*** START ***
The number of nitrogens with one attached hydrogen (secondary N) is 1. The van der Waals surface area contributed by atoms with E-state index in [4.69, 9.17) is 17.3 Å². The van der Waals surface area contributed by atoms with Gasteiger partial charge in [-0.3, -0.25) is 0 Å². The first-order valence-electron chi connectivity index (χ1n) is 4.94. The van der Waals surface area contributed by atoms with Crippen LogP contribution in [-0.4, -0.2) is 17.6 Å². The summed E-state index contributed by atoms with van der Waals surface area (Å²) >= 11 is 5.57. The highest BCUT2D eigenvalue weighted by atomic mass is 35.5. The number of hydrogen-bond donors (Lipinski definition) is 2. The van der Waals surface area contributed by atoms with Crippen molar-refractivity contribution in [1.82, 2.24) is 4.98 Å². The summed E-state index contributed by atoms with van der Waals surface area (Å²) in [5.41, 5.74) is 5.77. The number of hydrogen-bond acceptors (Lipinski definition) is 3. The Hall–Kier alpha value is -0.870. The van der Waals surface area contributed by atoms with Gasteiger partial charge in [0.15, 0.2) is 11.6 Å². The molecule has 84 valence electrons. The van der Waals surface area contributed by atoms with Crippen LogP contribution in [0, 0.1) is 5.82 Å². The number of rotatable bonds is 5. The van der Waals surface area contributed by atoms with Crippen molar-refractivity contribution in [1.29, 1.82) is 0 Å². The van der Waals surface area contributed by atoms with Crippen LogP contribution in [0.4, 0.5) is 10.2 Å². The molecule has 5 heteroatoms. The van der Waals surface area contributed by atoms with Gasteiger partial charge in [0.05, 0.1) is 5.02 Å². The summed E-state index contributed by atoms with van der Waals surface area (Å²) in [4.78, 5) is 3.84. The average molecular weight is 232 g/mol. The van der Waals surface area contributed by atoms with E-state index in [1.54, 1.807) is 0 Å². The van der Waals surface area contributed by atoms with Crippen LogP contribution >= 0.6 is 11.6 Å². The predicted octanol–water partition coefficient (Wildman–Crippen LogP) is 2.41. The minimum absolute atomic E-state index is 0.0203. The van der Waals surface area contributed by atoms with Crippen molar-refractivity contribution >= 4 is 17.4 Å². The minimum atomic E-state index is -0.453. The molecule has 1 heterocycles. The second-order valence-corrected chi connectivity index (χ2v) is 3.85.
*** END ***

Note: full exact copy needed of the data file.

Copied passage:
The number of nitrogens with one attached hydrogen (secondary N) is 1. The van der Waals surface area contributed by atoms with E-state index in [4.69, 9.17) is 17.3 Å². The van der Waals surface area contributed by atoms with Gasteiger partial charge in [-0.3, -0.25) is 0 Å². The first-order valence-electron chi connectivity index (χ1n) is 4.94. The van der Waals surface area contributed by atoms with Crippen LogP contribution in [-0.4, -0.2) is 17.6 Å². The summed E-state index contributed by atoms with van der Waals surface area (Å²) >= 11 is 5.57. The highest BCUT2D eigenvalue weighted by atomic mass is 35.5. The number of hydrogen-bond donors (Lipinski definition) is 2. The van der Waals surface area contributed by atoms with Crippen molar-refractivity contribution in [1.82, 2.24) is 4.98 Å². The summed E-state index contributed by atoms with van der Waals surface area (Å²) in [5.41, 5.74) is 5.77. The number of hydrogen-bond acceptors (Lipinski definition) is 3. The Hall–Kier alpha value is -0.870. The van der Waals surface area contributed by atoms with Gasteiger partial charge in [0.15, 0.2) is 11.6 Å². The molecule has 84 valence electrons. The van der Waals surface area contributed by atoms with Crippen LogP contribution in [0, 0.1) is 5.82 Å². The number of rotatable bonds is 5. The van der Waals surface area contributed by atoms with Crippen molar-refractivity contribution in [1.29, 1.82) is 0 Å². The van der Waals surface area contributed by atoms with Crippen LogP contribution in [0.4, 0.5) is 10.2 Å². The molecule has 5 heteroatoms. The van der Waals surface area contributed by atoms with Gasteiger partial charge in [0.05, 0.1) is 5.02 Å². The summed E-state index contributed by atoms with van der Waals surface area (Å²) in [4.78, 5) is 3.84. The average molecular weight is 232 g/mol. The van der Waals surface area contributed by atoms with E-state index in [1.54, 1.807) is 0 Å². The van der Waals surface area contributed by atoms with Crippen LogP contribution >= 0.6 is 11.6 Å². The predicted octanol–water partition coefficient (Wildman–Crippen LogP) is 2.41. The minimum absolute atomic E-state index is 0.0203. The van der Waals surface area contributed by atoms with Crippen molar-refractivity contribution >= 4 is 17.4 Å². The minimum atomic E-state index is -0.453. The molecule has 1 heterocycles. The second-order valence-corrected chi connectivity index (χ2v) is 3.85.